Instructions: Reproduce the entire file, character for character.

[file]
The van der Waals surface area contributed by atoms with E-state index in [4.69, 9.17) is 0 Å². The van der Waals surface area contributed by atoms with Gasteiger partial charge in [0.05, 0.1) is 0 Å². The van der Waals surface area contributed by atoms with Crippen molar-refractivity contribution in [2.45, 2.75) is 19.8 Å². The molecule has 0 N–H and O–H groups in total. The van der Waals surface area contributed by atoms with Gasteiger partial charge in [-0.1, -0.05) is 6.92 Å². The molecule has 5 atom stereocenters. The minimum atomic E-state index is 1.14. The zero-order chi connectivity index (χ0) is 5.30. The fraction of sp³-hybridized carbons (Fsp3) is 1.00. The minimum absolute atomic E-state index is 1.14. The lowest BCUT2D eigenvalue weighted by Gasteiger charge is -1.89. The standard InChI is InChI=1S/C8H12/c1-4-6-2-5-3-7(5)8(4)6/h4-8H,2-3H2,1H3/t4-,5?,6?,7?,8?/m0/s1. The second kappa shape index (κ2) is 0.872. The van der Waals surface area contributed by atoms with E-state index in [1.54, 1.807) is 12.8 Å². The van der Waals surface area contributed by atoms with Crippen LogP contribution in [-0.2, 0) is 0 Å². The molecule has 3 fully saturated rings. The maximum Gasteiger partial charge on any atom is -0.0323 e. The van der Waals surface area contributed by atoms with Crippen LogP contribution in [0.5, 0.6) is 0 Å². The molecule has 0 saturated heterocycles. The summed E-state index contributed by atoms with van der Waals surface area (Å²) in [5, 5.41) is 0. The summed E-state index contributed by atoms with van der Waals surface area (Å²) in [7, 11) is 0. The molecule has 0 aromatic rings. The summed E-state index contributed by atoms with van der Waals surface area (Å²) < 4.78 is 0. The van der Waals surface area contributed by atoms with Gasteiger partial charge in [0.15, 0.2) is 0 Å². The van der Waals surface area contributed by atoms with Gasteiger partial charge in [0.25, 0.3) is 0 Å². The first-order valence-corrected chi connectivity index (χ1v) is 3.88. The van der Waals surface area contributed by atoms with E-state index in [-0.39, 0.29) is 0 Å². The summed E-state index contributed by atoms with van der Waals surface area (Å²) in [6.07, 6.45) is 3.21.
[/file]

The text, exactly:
The van der Waals surface area contributed by atoms with E-state index in [4.69, 9.17) is 0 Å². The van der Waals surface area contributed by atoms with Gasteiger partial charge in [0.05, 0.1) is 0 Å². The van der Waals surface area contributed by atoms with Crippen molar-refractivity contribution in [2.45, 2.75) is 19.8 Å². The molecule has 0 N–H and O–H groups in total. The van der Waals surface area contributed by atoms with Gasteiger partial charge in [-0.1, -0.05) is 6.92 Å². The molecule has 5 atom stereocenters. The minimum atomic E-state index is 1.14. The zero-order chi connectivity index (χ0) is 5.30. The fraction of sp³-hybridized carbons (Fsp3) is 1.00. The minimum absolute atomic E-state index is 1.14. The lowest BCUT2D eigenvalue weighted by Gasteiger charge is -1.89. The standard InChI is InChI=1S/C8H12/c1-4-6-2-5-3-7(5)8(4)6/h4-8H,2-3H2,1H3/t4-,5?,6?,7?,8?/m0/s1. The second kappa shape index (κ2) is 0.872. The van der Waals surface area contributed by atoms with E-state index in [1.54, 1.807) is 12.8 Å². The van der Waals surface area contributed by atoms with Crippen LogP contribution in [-0.2, 0) is 0 Å². The molecule has 3 fully saturated rings. The maximum Gasteiger partial charge on any atom is -0.0323 e. The van der Waals surface area contributed by atoms with Crippen LogP contribution in [0.5, 0.6) is 0 Å². The molecule has 0 saturated heterocycles. The summed E-state index contributed by atoms with van der Waals surface area (Å²) in [5, 5.41) is 0. The summed E-state index contributed by atoms with van der Waals surface area (Å²) in [7, 11) is 0. The molecule has 0 aromatic rings. The summed E-state index contributed by atoms with van der Waals surface area (Å²) < 4.78 is 0. The van der Waals surface area contributed by atoms with Gasteiger partial charge in [0.15, 0.2) is 0 Å². The van der Waals surface area contributed by atoms with Gasteiger partial charge in [0.25, 0.3) is 0 Å². The first-order valence-corrected chi connectivity index (χ1v) is 3.88. The van der Waals surface area contributed by atoms with E-state index in [-0.39, 0.29) is 0 Å². The summed E-state index contributed by atoms with van der Waals surface area (Å²) in [6.07, 6.45) is 3.21.